The highly entertaining sci-fi flick I Am Legend stars Will Smith as the last man left in New York City (and maybe on earth) after a cure for cancer mutates into a virus that kills 90 percent of the population and turns 99 percent of the remnant into flesh-eating zombies, is likely to be the big winner at the Christmas box office. Those who enjoy tracking blockbusters more for their allegory than their grosses, though, may relish the movie’s timing because of its surprising subtext about how religion and science can co-exist.
Call this the first movie of the post-stem cell-debate era. After last month’s wonderful news that genetically matched stem cells could be developed without embryos, liberals were flummoxed (and maybe angered) by the news that, when it comes to medical ethics and science, Bush-era America actually could walk and chew gum at the same time. No embryos means no embryo destruction, therefore no moral problems with the stem-cell research of the future.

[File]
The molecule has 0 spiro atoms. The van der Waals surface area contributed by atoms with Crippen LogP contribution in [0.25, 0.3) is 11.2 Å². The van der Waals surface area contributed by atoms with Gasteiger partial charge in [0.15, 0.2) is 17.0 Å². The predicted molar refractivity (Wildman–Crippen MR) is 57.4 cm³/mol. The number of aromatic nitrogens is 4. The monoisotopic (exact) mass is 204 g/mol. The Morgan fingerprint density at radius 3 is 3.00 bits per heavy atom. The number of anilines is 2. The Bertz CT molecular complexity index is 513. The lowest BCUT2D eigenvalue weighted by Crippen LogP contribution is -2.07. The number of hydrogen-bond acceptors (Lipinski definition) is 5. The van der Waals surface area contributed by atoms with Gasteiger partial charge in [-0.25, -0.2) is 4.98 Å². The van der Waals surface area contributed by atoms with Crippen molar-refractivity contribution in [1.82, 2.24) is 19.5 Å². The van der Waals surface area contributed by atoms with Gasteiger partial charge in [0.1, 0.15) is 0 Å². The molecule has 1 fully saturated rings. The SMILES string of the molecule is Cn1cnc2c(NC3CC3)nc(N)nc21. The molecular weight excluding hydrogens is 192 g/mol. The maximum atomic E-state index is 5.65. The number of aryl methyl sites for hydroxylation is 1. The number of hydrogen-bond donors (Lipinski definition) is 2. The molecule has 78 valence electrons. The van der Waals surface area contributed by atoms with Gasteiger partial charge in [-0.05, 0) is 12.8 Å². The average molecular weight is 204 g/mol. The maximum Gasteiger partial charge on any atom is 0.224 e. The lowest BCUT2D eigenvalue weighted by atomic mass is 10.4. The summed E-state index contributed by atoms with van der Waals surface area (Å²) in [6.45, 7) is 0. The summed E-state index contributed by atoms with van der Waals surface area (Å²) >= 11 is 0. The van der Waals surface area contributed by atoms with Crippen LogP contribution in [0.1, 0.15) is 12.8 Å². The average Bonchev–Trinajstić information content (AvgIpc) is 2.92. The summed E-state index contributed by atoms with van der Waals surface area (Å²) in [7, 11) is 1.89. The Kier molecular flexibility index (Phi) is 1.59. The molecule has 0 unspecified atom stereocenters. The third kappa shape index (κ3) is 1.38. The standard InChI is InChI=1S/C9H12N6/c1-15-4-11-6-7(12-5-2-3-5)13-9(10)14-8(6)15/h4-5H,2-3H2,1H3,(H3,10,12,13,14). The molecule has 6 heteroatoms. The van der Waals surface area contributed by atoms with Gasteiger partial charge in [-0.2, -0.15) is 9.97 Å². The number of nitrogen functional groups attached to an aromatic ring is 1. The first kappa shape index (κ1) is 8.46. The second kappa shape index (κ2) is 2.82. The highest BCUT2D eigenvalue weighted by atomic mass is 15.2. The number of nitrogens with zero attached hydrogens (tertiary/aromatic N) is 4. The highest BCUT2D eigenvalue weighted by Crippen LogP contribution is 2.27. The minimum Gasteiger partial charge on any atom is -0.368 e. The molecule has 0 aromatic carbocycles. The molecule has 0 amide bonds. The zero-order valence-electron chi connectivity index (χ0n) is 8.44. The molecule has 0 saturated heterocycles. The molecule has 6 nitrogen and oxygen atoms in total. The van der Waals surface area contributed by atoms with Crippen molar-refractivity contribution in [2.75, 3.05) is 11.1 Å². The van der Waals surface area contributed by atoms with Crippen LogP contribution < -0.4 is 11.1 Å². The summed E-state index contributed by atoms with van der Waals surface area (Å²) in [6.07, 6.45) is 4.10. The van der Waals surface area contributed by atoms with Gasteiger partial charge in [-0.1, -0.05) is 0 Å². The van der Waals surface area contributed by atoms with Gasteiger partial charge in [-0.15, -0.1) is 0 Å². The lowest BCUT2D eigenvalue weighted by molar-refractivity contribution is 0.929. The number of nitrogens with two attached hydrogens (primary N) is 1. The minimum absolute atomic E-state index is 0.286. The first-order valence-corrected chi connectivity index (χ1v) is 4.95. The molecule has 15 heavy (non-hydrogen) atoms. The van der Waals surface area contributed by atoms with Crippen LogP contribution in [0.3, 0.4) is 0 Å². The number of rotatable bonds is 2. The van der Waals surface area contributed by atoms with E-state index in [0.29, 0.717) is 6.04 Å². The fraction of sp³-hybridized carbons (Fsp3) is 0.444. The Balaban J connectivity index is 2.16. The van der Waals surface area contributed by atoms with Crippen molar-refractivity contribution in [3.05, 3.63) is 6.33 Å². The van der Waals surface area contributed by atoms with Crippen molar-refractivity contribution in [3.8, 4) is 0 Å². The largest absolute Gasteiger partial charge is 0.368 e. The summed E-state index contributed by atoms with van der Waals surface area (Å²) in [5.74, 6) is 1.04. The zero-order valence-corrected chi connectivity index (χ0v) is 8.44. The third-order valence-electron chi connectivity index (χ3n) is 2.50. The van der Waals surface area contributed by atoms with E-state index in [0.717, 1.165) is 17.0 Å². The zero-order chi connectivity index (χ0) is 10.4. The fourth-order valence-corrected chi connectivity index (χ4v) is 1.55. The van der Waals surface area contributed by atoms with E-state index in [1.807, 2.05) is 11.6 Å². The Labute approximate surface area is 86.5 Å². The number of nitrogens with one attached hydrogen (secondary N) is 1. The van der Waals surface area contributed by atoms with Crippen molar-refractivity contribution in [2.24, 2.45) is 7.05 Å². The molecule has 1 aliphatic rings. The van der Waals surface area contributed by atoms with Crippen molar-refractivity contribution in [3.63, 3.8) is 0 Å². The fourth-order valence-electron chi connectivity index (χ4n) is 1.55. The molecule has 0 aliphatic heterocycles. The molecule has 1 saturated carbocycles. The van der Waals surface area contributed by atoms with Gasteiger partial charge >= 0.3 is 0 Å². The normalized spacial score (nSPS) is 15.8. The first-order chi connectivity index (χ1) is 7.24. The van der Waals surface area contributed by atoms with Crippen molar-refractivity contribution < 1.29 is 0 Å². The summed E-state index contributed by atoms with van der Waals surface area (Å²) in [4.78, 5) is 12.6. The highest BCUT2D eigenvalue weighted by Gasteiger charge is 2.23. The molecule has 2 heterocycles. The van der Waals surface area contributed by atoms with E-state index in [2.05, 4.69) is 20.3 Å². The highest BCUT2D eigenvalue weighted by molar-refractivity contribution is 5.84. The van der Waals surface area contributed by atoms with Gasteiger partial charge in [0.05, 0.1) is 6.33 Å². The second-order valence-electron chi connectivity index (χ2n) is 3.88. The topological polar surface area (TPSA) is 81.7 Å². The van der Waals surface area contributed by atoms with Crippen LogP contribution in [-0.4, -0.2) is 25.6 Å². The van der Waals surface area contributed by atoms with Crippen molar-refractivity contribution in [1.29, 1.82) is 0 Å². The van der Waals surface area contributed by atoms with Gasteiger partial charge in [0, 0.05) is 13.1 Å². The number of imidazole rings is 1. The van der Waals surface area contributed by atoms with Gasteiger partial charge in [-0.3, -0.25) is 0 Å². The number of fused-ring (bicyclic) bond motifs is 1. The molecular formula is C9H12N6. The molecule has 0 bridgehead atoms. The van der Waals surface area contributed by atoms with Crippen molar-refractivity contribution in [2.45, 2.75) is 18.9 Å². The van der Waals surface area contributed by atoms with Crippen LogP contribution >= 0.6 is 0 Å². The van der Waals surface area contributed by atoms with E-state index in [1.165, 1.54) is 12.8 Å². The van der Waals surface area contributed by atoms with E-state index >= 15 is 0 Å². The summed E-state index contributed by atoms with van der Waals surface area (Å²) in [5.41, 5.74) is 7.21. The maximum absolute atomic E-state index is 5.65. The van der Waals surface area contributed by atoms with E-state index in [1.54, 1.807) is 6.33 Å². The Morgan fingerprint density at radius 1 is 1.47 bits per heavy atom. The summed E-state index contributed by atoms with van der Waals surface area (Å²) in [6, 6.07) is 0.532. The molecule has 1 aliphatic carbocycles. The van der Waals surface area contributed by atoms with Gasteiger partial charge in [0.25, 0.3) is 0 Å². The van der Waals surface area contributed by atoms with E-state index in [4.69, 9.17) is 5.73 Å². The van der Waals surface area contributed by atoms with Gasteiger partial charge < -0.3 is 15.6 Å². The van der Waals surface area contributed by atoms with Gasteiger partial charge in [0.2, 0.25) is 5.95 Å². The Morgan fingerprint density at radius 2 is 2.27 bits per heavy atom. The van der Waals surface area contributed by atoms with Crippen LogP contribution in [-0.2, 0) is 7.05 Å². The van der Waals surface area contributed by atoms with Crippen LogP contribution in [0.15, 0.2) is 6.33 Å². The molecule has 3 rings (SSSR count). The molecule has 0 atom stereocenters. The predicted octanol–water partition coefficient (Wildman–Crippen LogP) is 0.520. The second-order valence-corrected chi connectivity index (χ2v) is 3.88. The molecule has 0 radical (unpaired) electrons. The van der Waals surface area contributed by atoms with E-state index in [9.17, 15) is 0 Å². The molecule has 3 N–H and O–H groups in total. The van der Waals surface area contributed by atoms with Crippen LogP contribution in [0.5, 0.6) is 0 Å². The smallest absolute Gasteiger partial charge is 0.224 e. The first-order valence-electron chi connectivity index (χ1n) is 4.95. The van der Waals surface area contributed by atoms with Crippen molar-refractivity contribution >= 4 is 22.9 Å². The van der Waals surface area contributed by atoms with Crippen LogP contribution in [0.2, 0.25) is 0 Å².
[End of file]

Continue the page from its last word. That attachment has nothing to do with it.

Smith plays a soldier/scientist immune to the virus that has destroyed humanity and turned Manhattan into a postapocalyptic wasteland where deer and other wildlife run free but there is no sign of another human being. In a twist on the grimy despair of last year’s similar Children of Men, Smith’s character has hopes of using his own blood to concoct a serum that will reverse the effects of the virus and turn the zombies back into ordinary people. He’s an atheist who believes that science, and science alone, holds the key to the future. But in a third-act twist, it turns out that religion and blind faith will have equally important roles to play if there is to be a cure–you might also use the word “salvation”–for humanity.